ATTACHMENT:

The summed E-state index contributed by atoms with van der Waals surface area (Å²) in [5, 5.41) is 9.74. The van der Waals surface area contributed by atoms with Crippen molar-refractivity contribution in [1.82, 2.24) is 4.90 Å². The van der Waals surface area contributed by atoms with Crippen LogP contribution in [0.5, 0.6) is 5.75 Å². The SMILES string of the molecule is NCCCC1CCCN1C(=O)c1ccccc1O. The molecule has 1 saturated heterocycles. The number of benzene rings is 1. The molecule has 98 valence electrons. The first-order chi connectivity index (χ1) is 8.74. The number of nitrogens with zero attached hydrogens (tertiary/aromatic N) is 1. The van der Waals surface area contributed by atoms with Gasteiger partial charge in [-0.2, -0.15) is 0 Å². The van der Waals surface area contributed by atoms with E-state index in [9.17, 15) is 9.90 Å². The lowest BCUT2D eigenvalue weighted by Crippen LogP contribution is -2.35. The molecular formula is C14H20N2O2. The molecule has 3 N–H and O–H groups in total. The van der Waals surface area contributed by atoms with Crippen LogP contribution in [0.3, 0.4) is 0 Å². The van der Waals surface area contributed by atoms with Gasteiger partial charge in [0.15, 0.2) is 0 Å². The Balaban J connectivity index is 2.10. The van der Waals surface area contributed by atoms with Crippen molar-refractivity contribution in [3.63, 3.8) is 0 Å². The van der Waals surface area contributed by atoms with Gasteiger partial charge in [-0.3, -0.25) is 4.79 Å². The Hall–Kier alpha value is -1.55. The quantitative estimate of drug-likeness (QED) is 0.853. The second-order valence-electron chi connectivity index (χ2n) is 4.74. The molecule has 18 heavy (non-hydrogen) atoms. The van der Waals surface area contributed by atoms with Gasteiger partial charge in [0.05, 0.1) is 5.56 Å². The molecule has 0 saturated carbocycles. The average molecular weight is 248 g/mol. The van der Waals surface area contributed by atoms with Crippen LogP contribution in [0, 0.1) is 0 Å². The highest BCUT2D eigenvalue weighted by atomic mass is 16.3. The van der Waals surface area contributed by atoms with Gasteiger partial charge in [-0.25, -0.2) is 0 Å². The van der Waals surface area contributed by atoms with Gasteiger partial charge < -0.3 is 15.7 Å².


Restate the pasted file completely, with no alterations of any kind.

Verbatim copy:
The summed E-state index contributed by atoms with van der Waals surface area (Å²) in [5, 5.41) is 9.74. The van der Waals surface area contributed by atoms with Crippen molar-refractivity contribution in [1.82, 2.24) is 4.90 Å². The van der Waals surface area contributed by atoms with Crippen LogP contribution in [0.5, 0.6) is 5.75 Å². The SMILES string of the molecule is NCCCC1CCCN1C(=O)c1ccccc1O. The molecule has 1 saturated heterocycles. The number of benzene rings is 1. The molecule has 98 valence electrons. The first-order chi connectivity index (χ1) is 8.74. The number of nitrogens with zero attached hydrogens (tertiary/aromatic N) is 1. The van der Waals surface area contributed by atoms with Gasteiger partial charge in [-0.2, -0.15) is 0 Å². The van der Waals surface area contributed by atoms with E-state index in [9.17, 15) is 9.90 Å². The lowest BCUT2D eigenvalue weighted by Crippen LogP contribution is -2.35. The molecular formula is C14H20N2O2. The molecule has 3 N–H and O–H groups in total. The van der Waals surface area contributed by atoms with Crippen LogP contribution in [0.3, 0.4) is 0 Å². The van der Waals surface area contributed by atoms with Gasteiger partial charge in [0.15, 0.2) is 0 Å². The Balaban J connectivity index is 2.10. The van der Waals surface area contributed by atoms with Crippen molar-refractivity contribution in [3.63, 3.8) is 0 Å². The van der Waals surface area contributed by atoms with Gasteiger partial charge in [-0.3, -0.25) is 4.79 Å². The Hall–Kier alpha value is -1.55. The quantitative estimate of drug-likeness (QED) is 0.853. The second-order valence-electron chi connectivity index (χ2n) is 4.74. The molecule has 18 heavy (non-hydrogen) atoms. The van der Waals surface area contributed by atoms with Gasteiger partial charge in [0.05, 0.1) is 5.56 Å². The molecule has 0 saturated carbocycles. The average molecular weight is 248 g/mol. The van der Waals surface area contributed by atoms with Crippen LogP contribution in [0, 0.1) is 0 Å². The highest BCUT2D eigenvalue weighted by atomic mass is 16.3. The van der Waals surface area contributed by atoms with Gasteiger partial charge in [-0.25, -0.2) is 0 Å². The van der Waals surface area contributed by atoms with Gasteiger partial charge < -0.3 is 15.7 Å².